The Sword
The Cabiri Chronicles
     Life of a History
     Under the Hood

     Balancing Act

     I was just acting!
     Lucifer as a Player
     Player Types Defined
     LARP Boredom
     LARP Survival

     Economics in D&D 3.5

     Sept 11, 2002
     Columbia Disaster

     A Letter of Vocation
     Evidence of Evil
     In Defense of a Reflection

     A Portrait of the Artist as a Young Man

Balancing Act
The importance of game balance in RPGs

          Okay, you and your friends have all settled in for a game. Everyone's got their characters ready and you start them on their first adventure. Unfortunately, one of the characters seems to shine more than the rest. Perhaps they were lucky when rolling ability scores or quickly start hoarding magic items. Then, another player gets jealous. You, as the GM, are facing the tremendous "game balance" issue that, somehow, has to be resolved.
          First, of course, you have to ask yourself "is this really a problem?" If you're playing a point-based system, such as GURPS or Vampire: the Masquerade, then the complainer doesn't really have a leg to stand on. Unfortunately, many find the concept of point-based systems to trade balance for realism: real people have more advantages than others with a similar level of training (trust me on this one…as a proud holder of an English degree, I can assure you its worth less "character points" in the real world than a CS degree). So, these people opt to go with a roll-based system such as D&D and FASA's Star Trek RPG; whenever you introduce randomness, some are going to be more lucky with the dice than others and balance may become an issue.
          For the sake of this article, lets assume you are using a roll-based system for determining attributes and skills. As a GM, you have to honestly ask yourself "did I follow the rules?" If you let one person re-roll their scores and didn't let the others do that, you've cheated the other players. While GMs should "cheat" in certain situations, character generation isn't one of them. But sometimes, you can follow every rule in the book to the letter and someone ends up with a more powerful character. Perhaps they were lucky and rolled more than a couple of eighteens, while the rest of the party is mucking around with a twelve as their proudest attribute. Or maybe they decided to be from the region of your campaign world that the game is to take place in and the others decided to be from foreign lands, far from their base of contacts and friends. Whatever the reason, one of the players has a greater advantage than the others, even though you followed the rules. What's to be done then?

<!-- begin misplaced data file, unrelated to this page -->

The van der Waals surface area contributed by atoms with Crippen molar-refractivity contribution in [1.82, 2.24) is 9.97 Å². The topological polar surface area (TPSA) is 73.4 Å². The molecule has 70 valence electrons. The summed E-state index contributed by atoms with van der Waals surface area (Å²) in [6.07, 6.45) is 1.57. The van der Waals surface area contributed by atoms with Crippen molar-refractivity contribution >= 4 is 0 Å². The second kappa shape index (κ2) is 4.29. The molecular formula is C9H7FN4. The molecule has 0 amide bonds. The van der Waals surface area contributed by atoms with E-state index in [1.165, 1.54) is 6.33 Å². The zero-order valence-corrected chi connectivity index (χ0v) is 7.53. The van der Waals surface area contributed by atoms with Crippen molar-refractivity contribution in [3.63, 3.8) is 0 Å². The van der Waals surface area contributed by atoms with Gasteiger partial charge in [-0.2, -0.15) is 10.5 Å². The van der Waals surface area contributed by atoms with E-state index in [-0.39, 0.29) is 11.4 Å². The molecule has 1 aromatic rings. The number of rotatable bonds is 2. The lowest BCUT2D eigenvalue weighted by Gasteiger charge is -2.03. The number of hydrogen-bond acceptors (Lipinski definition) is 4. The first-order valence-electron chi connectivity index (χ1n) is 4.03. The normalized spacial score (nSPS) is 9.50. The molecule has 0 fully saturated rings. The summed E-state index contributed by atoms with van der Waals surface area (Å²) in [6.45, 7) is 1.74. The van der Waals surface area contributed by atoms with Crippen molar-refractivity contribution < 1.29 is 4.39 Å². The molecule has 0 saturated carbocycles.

Well, as GM, you have two avenues you can follow and neither of which will be considered fair by your players. One is to kill off the offending character and have them roll up a new character (presumably with lower ability scores). The other is to tell the complainer to shut up. In the former option, you're being unfair to the lucky player. If you are this concerned about game balance, maybe you should look into running a different sort of game, one that doesn't rely on random determination of ability scores and skills. In the latter option, your players' concerns aren't being addressed and an overpowering player character may dominate your game. That's not good either.
          The central problem here isn't really that one character has higher ability scores than another…the central problem is with the role playing ability of your players. In the end, ability scores don't matter: it's how you play your character. RPGs aren't meant to be competitive…they're supposed to be cooperative. If someone has a higher combat bonus than someone else, that just means that the party, as a whole, has a higher chance of survival. If someone has more contacts, that means that the party is going to be more successful in finding out what they need to know to be successful. The complaining player should be less worried about who's got the better scores and more worried about role-playing their own character. In the end, those people who have dominant personalities are going to dominate the game, regardless of their ability scores, where those who are more passive are going to play a lesser role. Being overly concerned with game balance is detrimental to good play…it means you're more worried about rolls and rules than having fun.
          So my suggestion to the hard-working GM who finds himself being accused of favoritism or of having an over-powerful PC in the party: get your players together and discuss what's important to them in and RPG. If they describe the tenets of creating a good computer game, maybe you need new players.